The Berceuse here is another treasure - played as if every note had its significance and not merely as ornaments. With an ending fading away as the true bed-song it portrays. Without a doubt, it is the best rendition i have ever heard of this work.
The polonaise-fantasie is an odd approach - almost played as another ballade he holds the piece together bringing new voices and recalling themes all about - extremely detailed. The final chordal and octave explosions and polonaise rhythms are barely recognizable as part of the story told before. It is a very personal statement - and coming from a talent such as his it is worth hearing.
A selection of nocturnes, waltzes, and mazurkas follows. Here we get vintage Ashkenazy - clarity, articulation, and some coldness. His final nocturnes simply do not fly as a Horowitz or a Lhevinne. Still, this is great playing.
A passionate Barcarolle closes the program. Ashkenazy pulls the work toward the final chords and the conclusion for once seems integrated into the preceeding framework. Another example of a great pianist in total control of his art.
Ashkenazy must have thought very thoroughly before recording these works again - he must have known that comparisons with his earlier renditions would be made. I am sure he must have felt that he had something new to say about these works before settling into the studio.
And how right he has been in doing so. Regardless of his previous recordings, i can not imagine a better Chopin recital from any pianist today. It is obvious he had something to say about these overly played works - his message to this reviewer has come clear and welcome. Bravo!"
Strong, assured pianism that's not very imaginative
Santa Fe Listener | Santa Fe, NM USA | 06/12/2009
(3 out of 5 stars)
"The Amazon reviewer gushes over Ashkenazy's narrative mastery in the fourth Ballade, echoed by the 5-star reviewer. What are they referring to? His new version proceeds for the most part in a straight line, with direct phrasing, minimal rubato, not much change of color, and assured phrasing that is not, however, eye-opening. The building of climaxes is done with the bravura one expects form this, one of the most enduring Russian expatriate pianists. There's power and confidence but not enough imagination.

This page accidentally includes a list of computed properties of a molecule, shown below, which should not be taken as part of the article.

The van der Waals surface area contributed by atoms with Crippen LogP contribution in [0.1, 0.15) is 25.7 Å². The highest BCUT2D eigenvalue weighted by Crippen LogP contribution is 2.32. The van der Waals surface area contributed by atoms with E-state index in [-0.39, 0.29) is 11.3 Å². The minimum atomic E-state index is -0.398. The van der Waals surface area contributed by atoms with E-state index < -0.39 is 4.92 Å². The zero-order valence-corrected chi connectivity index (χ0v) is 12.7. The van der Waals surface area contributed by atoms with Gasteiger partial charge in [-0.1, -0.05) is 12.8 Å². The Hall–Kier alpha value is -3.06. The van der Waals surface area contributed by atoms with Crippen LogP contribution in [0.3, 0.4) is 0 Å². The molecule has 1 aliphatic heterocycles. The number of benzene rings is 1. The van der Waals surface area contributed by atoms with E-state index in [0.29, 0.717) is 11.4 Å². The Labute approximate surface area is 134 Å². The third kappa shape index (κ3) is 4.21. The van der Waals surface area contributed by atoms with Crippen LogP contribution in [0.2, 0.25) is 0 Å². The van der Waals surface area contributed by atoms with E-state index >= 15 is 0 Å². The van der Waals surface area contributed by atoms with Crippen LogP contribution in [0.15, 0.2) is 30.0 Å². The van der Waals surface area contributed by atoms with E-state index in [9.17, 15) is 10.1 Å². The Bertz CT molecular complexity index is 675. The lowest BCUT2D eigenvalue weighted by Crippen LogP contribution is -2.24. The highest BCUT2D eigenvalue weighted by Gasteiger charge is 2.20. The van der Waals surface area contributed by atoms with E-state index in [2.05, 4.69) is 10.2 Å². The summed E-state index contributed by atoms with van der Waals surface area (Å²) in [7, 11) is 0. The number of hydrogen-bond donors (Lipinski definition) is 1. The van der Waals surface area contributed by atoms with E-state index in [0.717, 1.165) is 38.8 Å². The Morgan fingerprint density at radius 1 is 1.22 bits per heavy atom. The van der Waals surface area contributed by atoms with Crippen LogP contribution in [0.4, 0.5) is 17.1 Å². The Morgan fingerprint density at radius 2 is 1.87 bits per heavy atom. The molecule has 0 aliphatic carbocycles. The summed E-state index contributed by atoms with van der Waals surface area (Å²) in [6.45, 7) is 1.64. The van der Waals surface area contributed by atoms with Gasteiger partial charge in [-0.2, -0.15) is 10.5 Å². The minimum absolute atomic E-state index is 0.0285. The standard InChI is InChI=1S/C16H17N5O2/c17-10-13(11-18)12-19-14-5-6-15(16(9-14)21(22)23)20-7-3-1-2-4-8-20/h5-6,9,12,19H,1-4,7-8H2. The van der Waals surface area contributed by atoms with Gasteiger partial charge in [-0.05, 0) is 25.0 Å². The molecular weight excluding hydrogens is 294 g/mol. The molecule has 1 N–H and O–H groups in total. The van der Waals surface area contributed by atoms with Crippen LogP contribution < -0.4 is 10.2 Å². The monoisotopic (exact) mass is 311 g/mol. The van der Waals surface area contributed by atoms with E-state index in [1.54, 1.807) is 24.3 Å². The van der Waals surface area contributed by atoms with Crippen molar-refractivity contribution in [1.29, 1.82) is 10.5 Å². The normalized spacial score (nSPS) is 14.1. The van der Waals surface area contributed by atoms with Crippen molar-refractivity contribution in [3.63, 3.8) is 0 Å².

With so little personality on display, I'd defy anyone to hear this recital blind and say, "Oh yes, that's unmistakably Ashkenazy" as one would say with Cortot, Rachmaninov, Moisewitsch, Rubinstein, Argerich, and Horowitz. At times Ashkenazy is simply impersonal, as in the Berceuse, and just as often he's generic. The great Polonaise-Fantasie gets off to a strong declamatory start, but the line soon wanders off into nothing very specific. After all these decades, does this music mean much to him? I like the rhythmic snap he gives to the three waltzes of Op. 64, but nothing is dazzling or exuberant enough. The three Mazurkas of Op. 59 are solidly grounded in their basic 2/3 time, which compares well to other pianists who cut the rhythm entirely loose and wind up maundering along.
The Barcarolle that ends this program offers pianism I can't object to or get excited about, either. Which more or less sums up the entire CD. I don't consider conventionality an enormous virtue, I'm afraid."